Turkish President Recep Tayyip Erdogan approved a new cabinet stacked with loyal allies just a day after he moved from premier to head of state, with former Europe minister Mevlut Cavusoglu promoted to foreign minister.
Prime Minister Ahmet Davutoglu, who took over Erdogan's former job on Thursday, announced a ministerial line-up little changed from Erdogan's cabinet, with only four new names.
Davutoglu had won approval for his cabinet at a meeting with Erdogan at the presidential palace.
The most notable appointment was that of Cavusoglu to the post of foreign minister, taking over the post that Davutoglu had himself held since 2009.
A figure seen as reassuring for the United States and the European Union, many will want Cavusoglu to rebalance Turkish foreign policy which was condemned in some quarters for over-ambition under Davutoglu.
Press reports had suggested the head of Turkey's intelligence service, Hakan Fidan as a possible new foreign minister.
Former president Abdullah Gul, a former close comrade and co-founder of the ruling Justice and Development Party (AKP), appears now to have fallen out with the feisty Erdogan and will play no role in the new government.
But key economic figures Ali Babacan and Mehmet Simsek keep their respective posts as deputy prime minister and finance minister, a move set to reassure markets which see them as guarantors of good economic policy under the AKP.
Among the new members of the government is Yalcin Akdogan, a former advisor of Erdogan and ultra-loyal figure, who has been made a deputy prime minister.
There is only one woman in the cabinet, Family and Social Policy Minister Aysenur Islam.
Erdogan has vowed to continue his transformation of Turkey as president, after ruling the country since 2003 as prime minister with a distinctive cocktail of Islamic-tinted and growth-orientated policies.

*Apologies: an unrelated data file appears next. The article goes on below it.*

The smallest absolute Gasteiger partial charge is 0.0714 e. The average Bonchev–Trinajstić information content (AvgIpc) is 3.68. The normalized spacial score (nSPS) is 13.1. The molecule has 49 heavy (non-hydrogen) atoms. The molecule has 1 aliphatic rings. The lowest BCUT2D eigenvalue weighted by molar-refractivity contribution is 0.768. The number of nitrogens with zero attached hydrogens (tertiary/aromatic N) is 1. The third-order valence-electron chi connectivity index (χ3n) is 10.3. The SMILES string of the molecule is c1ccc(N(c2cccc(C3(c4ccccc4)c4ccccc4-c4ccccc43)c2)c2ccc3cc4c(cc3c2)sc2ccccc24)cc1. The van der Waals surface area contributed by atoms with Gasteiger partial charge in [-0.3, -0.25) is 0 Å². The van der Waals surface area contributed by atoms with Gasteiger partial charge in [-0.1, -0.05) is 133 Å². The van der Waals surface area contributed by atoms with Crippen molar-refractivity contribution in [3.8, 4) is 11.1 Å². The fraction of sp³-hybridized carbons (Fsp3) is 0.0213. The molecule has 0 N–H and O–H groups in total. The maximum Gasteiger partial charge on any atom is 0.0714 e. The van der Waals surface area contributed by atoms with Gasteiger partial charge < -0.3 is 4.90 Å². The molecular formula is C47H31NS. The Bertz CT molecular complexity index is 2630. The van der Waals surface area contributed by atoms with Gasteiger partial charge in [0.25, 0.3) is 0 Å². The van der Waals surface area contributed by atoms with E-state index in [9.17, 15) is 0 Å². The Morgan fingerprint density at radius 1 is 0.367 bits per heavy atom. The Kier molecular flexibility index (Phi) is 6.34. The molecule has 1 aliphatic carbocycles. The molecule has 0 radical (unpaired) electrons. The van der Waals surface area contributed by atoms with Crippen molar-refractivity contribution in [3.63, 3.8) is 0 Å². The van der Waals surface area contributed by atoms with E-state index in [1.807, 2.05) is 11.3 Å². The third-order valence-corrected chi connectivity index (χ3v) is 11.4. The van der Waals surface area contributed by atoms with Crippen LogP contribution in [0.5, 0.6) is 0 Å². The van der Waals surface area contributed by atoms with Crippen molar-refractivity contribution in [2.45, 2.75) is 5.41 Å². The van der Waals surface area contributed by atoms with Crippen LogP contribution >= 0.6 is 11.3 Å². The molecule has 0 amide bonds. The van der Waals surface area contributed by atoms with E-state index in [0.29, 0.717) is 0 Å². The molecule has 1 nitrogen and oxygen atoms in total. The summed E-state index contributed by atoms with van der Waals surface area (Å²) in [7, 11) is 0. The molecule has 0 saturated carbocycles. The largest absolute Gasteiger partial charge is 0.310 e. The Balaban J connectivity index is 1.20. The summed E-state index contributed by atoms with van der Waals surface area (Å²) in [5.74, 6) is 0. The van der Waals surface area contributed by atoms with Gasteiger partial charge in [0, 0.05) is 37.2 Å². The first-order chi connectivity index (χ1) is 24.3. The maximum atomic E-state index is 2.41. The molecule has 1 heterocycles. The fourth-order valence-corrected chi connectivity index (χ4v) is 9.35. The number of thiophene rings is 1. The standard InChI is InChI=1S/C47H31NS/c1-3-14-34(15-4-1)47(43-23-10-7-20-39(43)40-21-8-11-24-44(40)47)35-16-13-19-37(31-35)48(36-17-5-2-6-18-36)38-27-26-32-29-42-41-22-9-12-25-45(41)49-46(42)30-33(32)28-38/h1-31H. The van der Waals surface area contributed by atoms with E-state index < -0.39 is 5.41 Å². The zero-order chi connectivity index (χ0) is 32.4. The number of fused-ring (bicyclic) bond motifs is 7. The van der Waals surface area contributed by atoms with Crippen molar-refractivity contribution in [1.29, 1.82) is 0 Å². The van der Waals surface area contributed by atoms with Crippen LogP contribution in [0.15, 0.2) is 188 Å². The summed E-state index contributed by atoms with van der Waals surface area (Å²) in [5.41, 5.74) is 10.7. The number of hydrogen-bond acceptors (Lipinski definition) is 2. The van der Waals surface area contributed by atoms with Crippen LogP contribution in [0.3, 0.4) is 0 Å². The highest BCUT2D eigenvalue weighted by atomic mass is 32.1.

The presidency has in recent years been a largely ceremonial role but Erdogan has vowed to be a different kind of head of state and few doubt he will remain the undisputed Turkish number one.
"The gates of a great new Turkey have opened," headlined the strongly pro-Erdogan Sabah newspaper with a picture of Erdogan at the front door of the Cankaya presidential palace.
Erdogan won the presidential election on August 10 with almost 52 percent of the vote, the first time Turks have directly elected their head of state.
In a speech Thursday after his inauguration, Erdogan vowed to advance the peace process with the Kurdish minority in the southeast to end an insurgency that has claimed some 40,000 lives.
He also reassured the West that Turkey would keep working towards its goal of joining the European Union, despite prickly ties with the EU and the United States in recent months over his perceived authoritarianism in.
"Our walk towards the EU -- which is our strategic target -- will continue with determination," Erdogan said.
Turkey's opposition accused Erdogan of seeking to rule like a dictator and undermining the secular principles of the founder of the modern state, Mustafa Kemal Ataturk.
Deputies from the opposition Republican People's Party (CHP) walked out of his inauguration, with one MP even hurling a book across the floor.
But Erdogan sought to play down fears he is seeking to erode Ataturk's legacy by paying a hugely symbolic visit to his mausoleum in Ankara on Thursday.
"Beloved Ataturk, since your death, the bond between the president and the people has weakened," Erdogan wrote in the memorial book at Anitkabir for Ataturk who died in 1938.
"I believe that my tenure is an opportunity for the people and the state to embrace each other," he added.